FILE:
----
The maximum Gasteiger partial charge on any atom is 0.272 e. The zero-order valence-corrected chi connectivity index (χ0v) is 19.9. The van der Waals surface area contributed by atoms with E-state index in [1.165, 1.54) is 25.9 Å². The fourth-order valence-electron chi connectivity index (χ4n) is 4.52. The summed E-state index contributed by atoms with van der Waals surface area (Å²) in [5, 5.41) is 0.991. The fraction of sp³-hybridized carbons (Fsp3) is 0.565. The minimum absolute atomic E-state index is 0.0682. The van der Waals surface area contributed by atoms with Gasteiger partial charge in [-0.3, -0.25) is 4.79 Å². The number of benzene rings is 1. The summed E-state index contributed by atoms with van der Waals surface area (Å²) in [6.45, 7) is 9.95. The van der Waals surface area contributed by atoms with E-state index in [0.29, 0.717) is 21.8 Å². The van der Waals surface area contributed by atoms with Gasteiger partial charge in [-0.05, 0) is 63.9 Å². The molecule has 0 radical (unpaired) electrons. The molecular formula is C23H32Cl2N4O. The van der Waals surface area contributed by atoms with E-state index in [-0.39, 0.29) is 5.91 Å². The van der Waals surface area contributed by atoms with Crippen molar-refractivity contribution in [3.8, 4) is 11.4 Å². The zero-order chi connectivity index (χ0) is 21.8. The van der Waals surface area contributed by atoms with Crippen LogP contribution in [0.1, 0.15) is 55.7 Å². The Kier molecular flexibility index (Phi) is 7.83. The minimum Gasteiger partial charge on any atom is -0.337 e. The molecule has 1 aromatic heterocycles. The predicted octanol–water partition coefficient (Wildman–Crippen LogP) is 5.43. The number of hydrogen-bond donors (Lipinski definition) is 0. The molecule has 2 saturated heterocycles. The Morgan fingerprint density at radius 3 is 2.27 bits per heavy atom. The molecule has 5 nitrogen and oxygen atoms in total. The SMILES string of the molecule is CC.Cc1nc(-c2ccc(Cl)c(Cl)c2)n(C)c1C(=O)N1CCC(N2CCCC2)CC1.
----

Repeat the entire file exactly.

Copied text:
The maximum Gasteiger partial charge on any atom is 0.272 e. The zero-order valence-corrected chi connectivity index (χ0v) is 19.9. The van der Waals surface area contributed by atoms with E-state index in [1.165, 1.54) is 25.9 Å². The fourth-order valence-electron chi connectivity index (χ4n) is 4.52. The summed E-state index contributed by atoms with van der Waals surface area (Å²) in [5, 5.41) is 0.991. The fraction of sp³-hybridized carbons (Fsp3) is 0.565. The minimum absolute atomic E-state index is 0.0682. The van der Waals surface area contributed by atoms with Gasteiger partial charge in [-0.3, -0.25) is 4.79 Å². The number of benzene rings is 1. The summed E-state index contributed by atoms with van der Waals surface area (Å²) in [6.45, 7) is 9.95. The van der Waals surface area contributed by atoms with E-state index in [0.29, 0.717) is 21.8 Å². The van der Waals surface area contributed by atoms with Gasteiger partial charge in [-0.05, 0) is 63.9 Å². The molecule has 0 radical (unpaired) electrons. The molecular formula is C23H32Cl2N4O. The van der Waals surface area contributed by atoms with E-state index in [-0.39, 0.29) is 5.91 Å². The van der Waals surface area contributed by atoms with Crippen molar-refractivity contribution in [3.8, 4) is 11.4 Å². The zero-order chi connectivity index (χ0) is 21.8. The van der Waals surface area contributed by atoms with Crippen LogP contribution in [0.1, 0.15) is 55.7 Å². The Kier molecular flexibility index (Phi) is 7.83. The minimum Gasteiger partial charge on any atom is -0.337 e. The molecule has 1 aromatic heterocycles. The predicted octanol–water partition coefficient (Wildman–Crippen LogP) is 5.43. The number of hydrogen-bond donors (Lipinski definition) is 0. The molecule has 2 saturated heterocycles. The Morgan fingerprint density at radius 3 is 2.27 bits per heavy atom. The molecule has 5 nitrogen and oxygen atoms in total. The SMILES string of the molecule is CC.Cc1nc(-c2ccc(Cl)c(Cl)c2)n(C)c1C(=O)N1CCC(N2CCCC2)CC1.